Move-up homes driving construction activity, community development, say local housing officials
The head of Calgary’s new home industry believes move-up products have become the go-to sector within Calgary’s residential construction industry, and will be the backbone of new communities moving forward.
Allan Klassen, who is the newly minted chair of the Canadian Home Builders’ Association – Urban Development Institute Calgary Region, said buyers’ focus over the last several years has been increasingly focused on detached product priced over $500,000.
“It is the prominent driver in terms of overall growth of new construction,” said Klassen, who is also senior vice-president of Calgary housing for Brookfield Residential, which is behind the mixed-use Seton development in the southeast and the recently announced Livingston community in the city’s north.
He noted move-up homes provide the foundation behind many of Calgary’s newer communities, such as Auburn Bay, Cranston and expansions in Tuscany.
Klassen describes the typical move-up home buyer as young. He estimates nearly half of these buyers are between 25 and 34, while their average household income is around $125,000.
“When a family is growing, parents are looking for schools, parks, kids playing on the street. They’re looking for a sense of belonging.”
Their reasons for moving up vary, but are primarily driven by lifestyle changes, such as a growing family. As such, the adage that real estate is about “location, location, location” still holds true when considering move-up buyers.
“When a family is growing, parents are looking for schools, parks, kids playing on the street. They’re looking for a sense of belonging,” said Klassen, adding that, once those locational needs are met, features such as increased square footage, more bedrooms and storage space come into play.
Stephanie Myers, who is Jayman BUILT’s vice-president of single-family housing operations in Calgary, estimates 55 per cent of the company’s sales year-to-date fall into the move-up category.
“This is a higher rate than we would see in a typical year,” she said, noting the price band for move-up homes has widened. She added move-up homes used to be $500,000 and up; now, however, they’re available for around $450,000.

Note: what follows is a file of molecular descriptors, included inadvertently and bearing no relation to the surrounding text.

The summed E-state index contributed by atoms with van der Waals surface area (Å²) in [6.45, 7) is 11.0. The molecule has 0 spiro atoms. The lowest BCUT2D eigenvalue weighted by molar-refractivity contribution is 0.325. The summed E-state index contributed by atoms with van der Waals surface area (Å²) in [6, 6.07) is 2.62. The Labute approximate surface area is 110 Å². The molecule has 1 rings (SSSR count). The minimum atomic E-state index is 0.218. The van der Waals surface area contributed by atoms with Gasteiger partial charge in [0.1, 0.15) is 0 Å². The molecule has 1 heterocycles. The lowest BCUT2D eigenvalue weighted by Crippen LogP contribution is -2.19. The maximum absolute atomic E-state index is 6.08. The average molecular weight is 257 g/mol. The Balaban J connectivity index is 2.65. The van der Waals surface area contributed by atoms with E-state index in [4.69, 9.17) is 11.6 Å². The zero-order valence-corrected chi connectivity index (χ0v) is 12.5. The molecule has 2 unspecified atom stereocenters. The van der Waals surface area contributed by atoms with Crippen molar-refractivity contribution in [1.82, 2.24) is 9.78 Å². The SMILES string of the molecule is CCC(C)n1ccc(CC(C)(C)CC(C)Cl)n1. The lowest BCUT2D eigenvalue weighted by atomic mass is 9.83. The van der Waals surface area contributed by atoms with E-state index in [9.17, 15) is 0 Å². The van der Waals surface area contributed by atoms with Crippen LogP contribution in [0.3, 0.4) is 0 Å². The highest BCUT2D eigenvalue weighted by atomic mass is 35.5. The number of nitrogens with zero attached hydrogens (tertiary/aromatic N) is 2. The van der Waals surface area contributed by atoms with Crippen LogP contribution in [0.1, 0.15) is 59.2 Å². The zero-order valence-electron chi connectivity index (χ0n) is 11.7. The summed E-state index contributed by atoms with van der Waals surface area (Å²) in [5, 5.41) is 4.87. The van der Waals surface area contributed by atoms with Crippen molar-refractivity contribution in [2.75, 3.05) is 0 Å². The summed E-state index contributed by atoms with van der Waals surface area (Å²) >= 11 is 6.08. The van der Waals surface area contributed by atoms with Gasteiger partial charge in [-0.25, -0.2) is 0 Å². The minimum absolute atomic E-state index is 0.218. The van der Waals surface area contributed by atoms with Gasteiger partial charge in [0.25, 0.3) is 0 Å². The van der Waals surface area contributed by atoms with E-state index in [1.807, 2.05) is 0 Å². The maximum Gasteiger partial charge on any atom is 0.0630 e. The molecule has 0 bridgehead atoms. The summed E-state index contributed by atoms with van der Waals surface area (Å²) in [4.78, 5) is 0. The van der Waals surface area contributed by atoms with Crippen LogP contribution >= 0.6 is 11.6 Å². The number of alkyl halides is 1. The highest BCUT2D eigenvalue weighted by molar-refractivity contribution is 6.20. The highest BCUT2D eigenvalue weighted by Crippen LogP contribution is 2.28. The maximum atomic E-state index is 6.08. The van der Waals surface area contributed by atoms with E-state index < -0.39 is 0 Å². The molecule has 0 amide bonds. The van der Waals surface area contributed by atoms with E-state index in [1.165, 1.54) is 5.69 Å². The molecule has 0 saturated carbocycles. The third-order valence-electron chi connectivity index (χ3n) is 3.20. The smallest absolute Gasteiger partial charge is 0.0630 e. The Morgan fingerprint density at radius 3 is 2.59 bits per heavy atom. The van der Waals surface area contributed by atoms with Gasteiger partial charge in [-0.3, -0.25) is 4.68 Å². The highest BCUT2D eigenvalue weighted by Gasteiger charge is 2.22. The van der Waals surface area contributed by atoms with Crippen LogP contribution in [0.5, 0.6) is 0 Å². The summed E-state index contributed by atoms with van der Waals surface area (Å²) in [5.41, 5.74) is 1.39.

“Given the incredible price points in the current market, and with interest rates running as low as they are, we have seen a number of buyers skipping the traditional starter homes and jumping right into the move-up segment,” said Myers. “The first-time buyer is more prominent in this group than ever before.”
Klassen agrees, saying Brookfield currently sees more than half of its move-up buyers coming directly out of rentals.
According to both Klassen and Myers, move-up buyers will typically settle into their homes for five to seven years before looking to move up again – often within the $600,000-$800,000 price range.
Don Barrineau, Mattamy Homes’ division president in Calgary, said his company is seeing similar demand within the move-up sector. Mattamy has currently released new floor plans within its master-planned communities in Calgary and Airdrie that offer larger square footage (up to 3,400 square feet) and larger lots (up to 43 square feet).
“We want to have a large variety of consumer segments and product types in our communities,” said Barrineau, noting that offering move-up homes allows buyers to go through the majority of their life cycle in one community, should they so choose.
Barrineau encourages move-up buyers do their homework and market research to determine, “what changes will happen within a person’s life that will instigate a move to a different product type, and what will they be looking for in that different product type.”
In Cityscape in northeast Calgary, for example, Barrineau said move-up buyers are seeking more bedrooms and an option to include a spice kitchen.